Breaking Down the Mythology of the Egyptian Goddess of the Sky: Nut

goddess of the sky

In every religion, ancient or current, there are explanations for why things exist and how they came to be.

Egyptian mythology is no exception.

Westerners are most familiar with Greek mythology.  Most of us learning Greek mythology in history class or when we read the Odyssey and/or Iliad for English class.

Yet Egyptian mythology is actually one of the coolest types of mythology to explore. Tarot and even yoga are thought to have origins in Egyptian mythology.

Maybe you’ve even heard of the sun god Ra before.

But another huge influence on Egyptian mythology was known as Nut: goddess of the Sky.

She’s a pretty influential character in Egyptian mythology.

So let’s break down the mythology of the Egyptian Goddess of the Sky: Nut.

Who is the Goddess of the Sky?

Originally the Goddess of the Nighttime Sky, Nut is considered one of the oldest deities in Egyptian mythology.

She was one of the original 9 gods and goddesses at the time of creation held at Heliopolis. The 9 original gods and goddesses of Heliopolis are known as the Ennead.

She is also mentioned in the, “Book of the Dead.

After awhile “nighttime was dropped. Now known as the goddess of the sky, Nut is also known as:

  • The Mistress of All: Or “She Who Bore the Gods” Nut was said to be lying on top of Geb and having continuous intercourse with him. This is how their children came to be.
  • She Who Holds a Thousand Souls: She is known to rebirth Ra every morning.
  • She Who Protects: One of her many jobs is to envelop and protect the sun god, Ra.
  • Coverer of the Sky: The goddess of the sky is depicted covered in stars touching parts of her body.

Since vowels are missing from hieroglyphics, her name is shown as nwt. It means sky.

It is thought to be pronounced as, “newt” or “noot”.

Her name has also shown up as:

  • Nunut
  • Nenet
  • Naunet
  • Newet

And while the spelling of the goddess of the sky’s name has changed over the years, her family tree has always been:

  • Her parents are Tefnut and Shu
  • Her husband and brother is Geb
  • Her children are: Osiris, Isis, Set, Horus and Nephthys

Who Made the Goddess of the Sky?

Nut’s parents are Tefnut and Shu.Tefnut is the Goddess of Moisture. She is also the goddess of rain, moist air, and dew.

Tefnut is the Goddess of Moisture. She is also the goddess of rain, moist air, and dew.

Shu is Nut’s father. He is the god of air.

Tefnut and Shu are also brother and sister. They are also one of the original 9 gods and goddesses of the Ennead.

They also made Geb, Nut’s brother and husband. Geb is the god of earth.

Apparently dipping into the DNA pool doesn’t affect gods in the same way as it would mere mortals.

How is the Goddess of the Sky Typically Portrayed?

Most often you see Nut portrayed in a few different ways as she represents several things.

You can often see her depicted as a woman with a vase of water resting on her head. This is because she is known as the giver of food and water.

Not only the living but also the dead.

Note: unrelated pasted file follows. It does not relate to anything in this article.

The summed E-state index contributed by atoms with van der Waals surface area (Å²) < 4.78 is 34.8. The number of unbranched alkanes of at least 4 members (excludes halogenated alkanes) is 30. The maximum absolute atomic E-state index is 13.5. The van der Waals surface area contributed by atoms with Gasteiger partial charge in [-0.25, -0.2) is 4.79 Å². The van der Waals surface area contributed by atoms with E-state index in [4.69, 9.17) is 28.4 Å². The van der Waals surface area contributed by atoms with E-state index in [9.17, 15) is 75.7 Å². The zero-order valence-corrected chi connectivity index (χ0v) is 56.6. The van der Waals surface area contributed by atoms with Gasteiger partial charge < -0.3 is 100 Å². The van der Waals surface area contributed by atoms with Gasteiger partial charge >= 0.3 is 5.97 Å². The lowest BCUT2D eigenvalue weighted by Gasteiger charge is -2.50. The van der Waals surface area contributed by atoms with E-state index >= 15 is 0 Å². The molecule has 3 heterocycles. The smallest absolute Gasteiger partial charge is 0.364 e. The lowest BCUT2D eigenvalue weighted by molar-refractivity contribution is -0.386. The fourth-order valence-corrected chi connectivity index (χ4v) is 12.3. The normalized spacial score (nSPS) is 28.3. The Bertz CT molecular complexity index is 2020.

You might also see her depicted as a woman in a downward dog type position. Nut’s hands and feet touching the ground, forming a semi-circle. This represents the heavens.

Her arms and legs represent the pillars on which the sky itself rests.

Nut is also often depicted as:

  • Protector of Souls in the Afterlife
  • A cow whose large body has created the heavens and sky
  • A sycamore tree which symbolizes protection, divinity, eternity and strength
  • A giant pig with sucklings to represent the stars
  • A big, blue woman covered with stars
  • Holding an Ankh (the key of life) as she is known as the protector of life

Who Are the Goddess of the Sky’s Children?

Nut and Geb were desperate for children but had difficulty conceiving.

According to the myth, Ra, the sun god heard about Nut and Geb trying to conceive and became furious.

Ra apparently did not want any competition. He alone wanted to rule everything.

Ra even went as far as to decree, “Nut shall not give birth on any day of the year”.

Luckily, Thoth, god of wisdom hatched a plan of his own to help the goddess of sky become a mother.

Thoth devised a plan to gamble with the god of moon Khonsu. Khonsu had as much moonlight as Ra had daylight.

Each time Khonsu lost, he had to give Thoth more moonlight. Soon Thoth had enough light to make 5 extra days.

These 5 days were not part of the 360 day calendar year. Nut now had enough days to make her children.

  • Osiris: ruler of the gods and then god of the dead
  • Isis: goddess of magic
  • Horus (the Elder): god of war*
  • Set: god of evil and wastelands
  • Nephthys: goddess of water

When Ra found out he was furious. So furious that he had Nut and Geb separated for eternity. Rather than handle the task himself, he has his son, Nut’s rather, Shu handles the eternal separation.

* In some stories Horus was not born at the same time as his siblings and in other stories, he’s actually the child of Isis and Osiris.

What’s the Story with Ra and the Goddess of the Sky?

Ra is widely thought to be the creator of all and is also known as Re and Atum.

Ra’s children are Tefnut and Shu, Nut’s parents.

However, as the myth goes, every night at sundown Ra is eaten by Nut. He then travels to the world of the dead and every morning is rebirthed.

Because of this nightly journey, the goddess of the sky is also considered the mother of Ra as well as the granddaughter of Ra.

She is therefore also considered the mother of the gods and of all things living.

Ra clearly had some mother/grandfather issues with Nut.

Talk about a confusing family tree.

While this particular family tree is mythical, yours isn’t. Visit us often to shed light on your own family tree, become a psychic or just learn more about mythology.

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